Brazilian, Russia-US Crew Dock at Space Station
MOSCOW (Reuters) – A Soyuz spacecraft carrying Brazil’s first astronaut and a Russian-U.S. crew docked at the orbiting International Space Station (ISS) on Saturday, two days after blasting off from earth.
“The docking was smooth and the crew are now preparing to open the hatches to enter the ISS,” a spokesman for mission control, situated outside Moscow, said.
Marcos Pontes, a 43-year-old Brazilian Air Force pilot, had spent the journey hunched inside the capsule with Russian cosmonaut Pavel Vinogradov and U.S. astronaut Jeffrey Williams, both off whom are starting a six-month rotation in space.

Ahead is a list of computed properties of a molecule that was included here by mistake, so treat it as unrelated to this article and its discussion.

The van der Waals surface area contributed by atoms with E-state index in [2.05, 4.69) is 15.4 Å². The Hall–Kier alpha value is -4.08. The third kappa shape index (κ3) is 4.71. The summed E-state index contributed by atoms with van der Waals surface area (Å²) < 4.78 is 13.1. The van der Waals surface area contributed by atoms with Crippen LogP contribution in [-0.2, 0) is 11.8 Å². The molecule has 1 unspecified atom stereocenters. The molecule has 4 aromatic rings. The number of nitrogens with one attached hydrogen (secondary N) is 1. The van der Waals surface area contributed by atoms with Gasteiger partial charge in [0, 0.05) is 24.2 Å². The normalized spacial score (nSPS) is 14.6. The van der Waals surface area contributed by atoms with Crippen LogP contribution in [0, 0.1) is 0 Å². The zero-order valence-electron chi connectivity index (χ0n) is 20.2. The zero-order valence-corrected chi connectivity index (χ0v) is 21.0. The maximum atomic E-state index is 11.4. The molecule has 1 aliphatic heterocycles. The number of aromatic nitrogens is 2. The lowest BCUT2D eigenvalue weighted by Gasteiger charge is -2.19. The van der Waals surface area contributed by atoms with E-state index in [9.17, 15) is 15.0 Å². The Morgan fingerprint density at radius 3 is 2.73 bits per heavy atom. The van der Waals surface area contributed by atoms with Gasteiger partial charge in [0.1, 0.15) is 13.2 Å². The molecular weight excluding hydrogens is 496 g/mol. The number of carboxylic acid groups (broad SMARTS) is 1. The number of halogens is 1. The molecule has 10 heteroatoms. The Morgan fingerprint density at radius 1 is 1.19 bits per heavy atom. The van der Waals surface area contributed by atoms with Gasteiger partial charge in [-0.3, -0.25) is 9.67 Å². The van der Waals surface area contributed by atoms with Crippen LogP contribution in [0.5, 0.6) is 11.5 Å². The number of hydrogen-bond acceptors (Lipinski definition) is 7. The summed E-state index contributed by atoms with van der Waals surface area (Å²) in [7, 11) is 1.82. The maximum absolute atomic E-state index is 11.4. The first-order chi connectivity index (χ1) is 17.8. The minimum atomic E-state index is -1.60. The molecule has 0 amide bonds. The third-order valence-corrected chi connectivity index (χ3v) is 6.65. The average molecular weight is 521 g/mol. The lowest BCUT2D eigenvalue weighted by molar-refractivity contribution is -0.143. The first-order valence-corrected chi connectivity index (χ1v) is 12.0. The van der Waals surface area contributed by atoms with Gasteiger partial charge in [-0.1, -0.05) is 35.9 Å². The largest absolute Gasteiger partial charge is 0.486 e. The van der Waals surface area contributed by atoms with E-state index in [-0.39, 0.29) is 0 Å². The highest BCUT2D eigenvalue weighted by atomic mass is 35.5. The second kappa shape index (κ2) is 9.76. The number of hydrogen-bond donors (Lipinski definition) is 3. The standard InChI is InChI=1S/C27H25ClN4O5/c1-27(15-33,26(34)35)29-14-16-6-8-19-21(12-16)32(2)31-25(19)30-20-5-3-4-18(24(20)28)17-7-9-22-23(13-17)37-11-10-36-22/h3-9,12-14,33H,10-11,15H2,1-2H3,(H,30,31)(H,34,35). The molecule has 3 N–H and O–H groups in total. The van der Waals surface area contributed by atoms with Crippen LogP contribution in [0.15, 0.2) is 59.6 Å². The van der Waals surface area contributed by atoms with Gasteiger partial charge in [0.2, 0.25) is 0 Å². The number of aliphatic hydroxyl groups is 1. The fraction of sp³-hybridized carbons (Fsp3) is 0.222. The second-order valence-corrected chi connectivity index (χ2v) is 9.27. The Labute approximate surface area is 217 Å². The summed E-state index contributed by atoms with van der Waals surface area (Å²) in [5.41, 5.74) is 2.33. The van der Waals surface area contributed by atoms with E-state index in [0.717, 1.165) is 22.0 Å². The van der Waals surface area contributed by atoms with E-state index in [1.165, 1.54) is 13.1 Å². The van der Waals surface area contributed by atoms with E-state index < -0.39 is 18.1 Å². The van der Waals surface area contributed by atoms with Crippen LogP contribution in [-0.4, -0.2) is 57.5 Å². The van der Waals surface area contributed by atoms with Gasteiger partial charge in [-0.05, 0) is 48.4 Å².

Pontes, who packed a Brazilian soccer team shirt, returns to earth in just over a week with the outgoing crew, American Bill McArthur and Russian Valery Tokarev.
Russian spacecraft bear the responsibility for shipping crew and supplies to the station after NASA grounded its shuttle fleet after failing to fix a technical problem that killed seven astronauts in 2003.
Soyuz rockets have proved safer than the shuttle despite their 1960s heritage.